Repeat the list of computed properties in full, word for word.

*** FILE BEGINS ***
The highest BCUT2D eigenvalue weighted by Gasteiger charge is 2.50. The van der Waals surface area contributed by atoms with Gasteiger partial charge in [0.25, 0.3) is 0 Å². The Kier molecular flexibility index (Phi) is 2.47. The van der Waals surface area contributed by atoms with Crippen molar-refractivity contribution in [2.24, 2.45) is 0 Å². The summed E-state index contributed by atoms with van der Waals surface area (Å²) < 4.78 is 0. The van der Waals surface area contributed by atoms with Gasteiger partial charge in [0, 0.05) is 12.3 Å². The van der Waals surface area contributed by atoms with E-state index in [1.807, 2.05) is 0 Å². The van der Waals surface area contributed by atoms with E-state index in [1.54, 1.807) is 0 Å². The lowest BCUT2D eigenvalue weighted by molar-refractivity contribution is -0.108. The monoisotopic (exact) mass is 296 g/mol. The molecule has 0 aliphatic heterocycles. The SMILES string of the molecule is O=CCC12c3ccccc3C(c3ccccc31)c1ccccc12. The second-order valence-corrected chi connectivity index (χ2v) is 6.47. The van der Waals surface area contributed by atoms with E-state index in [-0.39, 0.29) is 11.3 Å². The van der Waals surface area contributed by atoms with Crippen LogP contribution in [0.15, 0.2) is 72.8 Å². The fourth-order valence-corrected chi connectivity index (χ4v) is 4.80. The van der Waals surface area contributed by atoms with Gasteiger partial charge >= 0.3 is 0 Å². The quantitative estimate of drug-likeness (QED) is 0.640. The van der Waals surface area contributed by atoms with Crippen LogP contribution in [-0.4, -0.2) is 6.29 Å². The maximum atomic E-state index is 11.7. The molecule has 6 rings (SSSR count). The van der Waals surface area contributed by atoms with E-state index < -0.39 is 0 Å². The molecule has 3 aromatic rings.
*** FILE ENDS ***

The highest BCUT2D eigenvalue weighted by Gasteiger charge is 2.50. The van der Waals surface area contributed by atoms with Gasteiger partial charge in [0.25, 0.3) is 0 Å². The Kier molecular flexibility index (Phi) is 2.47. The van der Waals surface area contributed by atoms with Crippen molar-refractivity contribution in [2.24, 2.45) is 0 Å². The summed E-state index contributed by atoms with van der Waals surface area (Å²) < 4.78 is 0. The van der Waals surface area contributed by atoms with Gasteiger partial charge in [0, 0.05) is 12.3 Å². The van der Waals surface area contributed by atoms with E-state index in [1.807, 2.05) is 0 Å². The van der Waals surface area contributed by atoms with E-state index in [1.54, 1.807) is 0 Å². The lowest BCUT2D eigenvalue weighted by molar-refractivity contribution is -0.108. The monoisotopic (exact) mass is 296 g/mol. The molecule has 0 aliphatic heterocycles. The SMILES string of the molecule is O=CCC12c3ccccc3C(c3ccccc31)c1ccccc12. The second-order valence-corrected chi connectivity index (χ2v) is 6.47. The van der Waals surface area contributed by atoms with E-state index in [-0.39, 0.29) is 11.3 Å². The van der Waals surface area contributed by atoms with Crippen LogP contribution in [0.15, 0.2) is 72.8 Å². The fourth-order valence-corrected chi connectivity index (χ4v) is 4.80. The van der Waals surface area contributed by atoms with Gasteiger partial charge >= 0.3 is 0 Å². The quantitative estimate of drug-likeness (QED) is 0.640. The van der Waals surface area contributed by atoms with Crippen LogP contribution in [-0.4, -0.2) is 6.29 Å². The maximum atomic E-state index is 11.7. The molecule has 6 rings (SSSR count). The van der Waals surface area contributed by atoms with E-state index < -0.39 is 0 Å². The molecule has 3 aromatic rings.